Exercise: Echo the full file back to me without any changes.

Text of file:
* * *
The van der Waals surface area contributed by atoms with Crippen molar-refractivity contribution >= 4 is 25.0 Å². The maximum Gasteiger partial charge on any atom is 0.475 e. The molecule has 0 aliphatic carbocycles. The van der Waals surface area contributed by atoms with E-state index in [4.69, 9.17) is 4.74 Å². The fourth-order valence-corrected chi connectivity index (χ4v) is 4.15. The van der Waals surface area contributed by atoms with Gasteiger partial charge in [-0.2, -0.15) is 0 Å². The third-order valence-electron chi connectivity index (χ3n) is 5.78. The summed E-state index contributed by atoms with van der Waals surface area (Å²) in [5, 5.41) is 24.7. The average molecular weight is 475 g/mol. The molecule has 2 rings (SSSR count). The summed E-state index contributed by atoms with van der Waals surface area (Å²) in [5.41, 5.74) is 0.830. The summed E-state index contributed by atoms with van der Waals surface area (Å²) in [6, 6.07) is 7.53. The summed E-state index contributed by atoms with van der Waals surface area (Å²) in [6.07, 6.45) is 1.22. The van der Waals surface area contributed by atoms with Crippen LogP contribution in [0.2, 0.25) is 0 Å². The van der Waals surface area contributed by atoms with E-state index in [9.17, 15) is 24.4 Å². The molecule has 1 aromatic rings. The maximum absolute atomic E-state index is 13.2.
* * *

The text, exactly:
The van der Waals surface area contributed by atoms with Crippen molar-refractivity contribution >= 4 is 25.0 Å². The maximum Gasteiger partial charge on any atom is 0.475 e. The molecule has 0 aliphatic carbocycles. The van der Waals surface area contributed by atoms with E-state index in [4.69, 9.17) is 4.74 Å². The fourth-order valence-corrected chi connectivity index (χ4v) is 4.15. The van der Waals surface area contributed by atoms with Gasteiger partial charge in [-0.2, -0.15) is 0 Å². The third-order valence-electron chi connectivity index (χ3n) is 5.78. The summed E-state index contributed by atoms with van der Waals surface area (Å²) in [5, 5.41) is 24.7. The average molecular weight is 475 g/mol. The molecule has 2 rings (SSSR count). The summed E-state index contributed by atoms with van der Waals surface area (Å²) in [5.41, 5.74) is 0.830. The summed E-state index contributed by atoms with van der Waals surface area (Å²) in [6, 6.07) is 7.53. The summed E-state index contributed by atoms with van der Waals surface area (Å²) in [6.07, 6.45) is 1.22. The van der Waals surface area contributed by atoms with Crippen LogP contribution in [0.2, 0.25) is 0 Å². The van der Waals surface area contributed by atoms with E-state index in [9.17, 15) is 24.4 Å². The molecule has 1 aromatic rings. The maximum absolute atomic E-state index is 13.2.